period, accused Sanjay presented 99 cheques, accused Murugananthan
presented 90 cheques, accused K.M.M. Murali presented 6 cheques and accused
Mahamuni presented 3 cheques.
5. On the basis of FIR, Police initiated investigation and ultimately
filed a charge-sheet on 20th September, 2004 against ten persons as noted
earlier. But prior to that, the accused respondent and some others filed a
petition under Section 482 Cr.P.C. for quashing of the FIR. On filing of
reply by the informant that petition filed on 7.6.2004 was withdrawn. After
the charge-sheet, on 18.10.2004 the accused respondents along with other
accused filed another petition under Section 482 Cr.P.C for quashing of the
FIR. That was dismissed on 9.2.2005 taking note of the charge-sheet
already submitted. That order was not challenged. The concerned petitions
which have been allowed by the High Court were filed in the year 2007 and
2009 respectively seeking quashing of the entire criminal proceedings but
without disclosing any fresh cause of action. In the petition of 2007, the
High Court initially granted interim stay but the appellant bank
intervened, got impleaded and succeeded in vacation of the stay order on
13.9.2007. Thereafter the appellant filed a criminal original petition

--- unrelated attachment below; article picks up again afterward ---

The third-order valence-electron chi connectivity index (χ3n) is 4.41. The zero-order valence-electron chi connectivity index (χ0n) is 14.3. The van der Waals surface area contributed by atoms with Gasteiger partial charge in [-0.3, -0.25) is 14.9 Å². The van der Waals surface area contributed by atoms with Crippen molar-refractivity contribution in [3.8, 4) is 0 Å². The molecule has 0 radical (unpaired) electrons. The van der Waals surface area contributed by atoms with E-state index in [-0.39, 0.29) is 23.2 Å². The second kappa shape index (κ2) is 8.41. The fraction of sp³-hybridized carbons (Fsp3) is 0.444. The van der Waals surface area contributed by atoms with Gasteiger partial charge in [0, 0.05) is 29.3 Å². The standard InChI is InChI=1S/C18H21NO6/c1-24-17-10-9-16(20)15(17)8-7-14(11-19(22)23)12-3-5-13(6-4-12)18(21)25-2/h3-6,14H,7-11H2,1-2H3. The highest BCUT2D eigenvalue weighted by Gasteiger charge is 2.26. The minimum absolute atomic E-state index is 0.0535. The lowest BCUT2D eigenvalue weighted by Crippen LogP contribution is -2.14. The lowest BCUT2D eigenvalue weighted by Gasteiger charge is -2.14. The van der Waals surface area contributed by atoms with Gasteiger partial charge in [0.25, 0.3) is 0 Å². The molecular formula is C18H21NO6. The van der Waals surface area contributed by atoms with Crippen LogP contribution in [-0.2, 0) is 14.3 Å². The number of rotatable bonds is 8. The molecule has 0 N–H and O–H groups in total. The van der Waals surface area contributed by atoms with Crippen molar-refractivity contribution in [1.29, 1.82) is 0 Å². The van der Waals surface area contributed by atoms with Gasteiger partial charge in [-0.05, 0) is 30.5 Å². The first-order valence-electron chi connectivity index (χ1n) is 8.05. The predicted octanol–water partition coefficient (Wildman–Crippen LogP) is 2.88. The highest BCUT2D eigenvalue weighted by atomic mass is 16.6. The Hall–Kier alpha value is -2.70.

No.28663 of 2007 seeking orders for expediting the trial of the criminal
case No.462 of 2004. The High Court allowed that prayer on 20th September
2007 and directed to complete the trial within four months. This order was
also not challenged by the accused respondents.
6. A perusal of the judgment and order under appeal shows that the High
Court has been persuaded to quash the criminal proceedings against the
accused respondents mainly on the grounds that :
(1) The dispute between the Bank and the accused respondent is of
civil nature,
(2) Although some of the alleged fraudulent operations were performed
by the accused in the name of a company viz. Shri Deepadharani Yarns
Pvt. Ltd., the company has not been arrayed as an accused while three
of its Directors are so arrayed, and
(3) The bank has a remedy for recovering the money in question for
which it has obtained an order of the DRT and can also take recourse
to proceedings under Section 138 of the Negotiable Instruments Act or
civil proceedings.
7. On behalf of the appellant all the three aforesaid grounds for exercise
of inherent power under Section 482 of the Cr.P.C have been seriously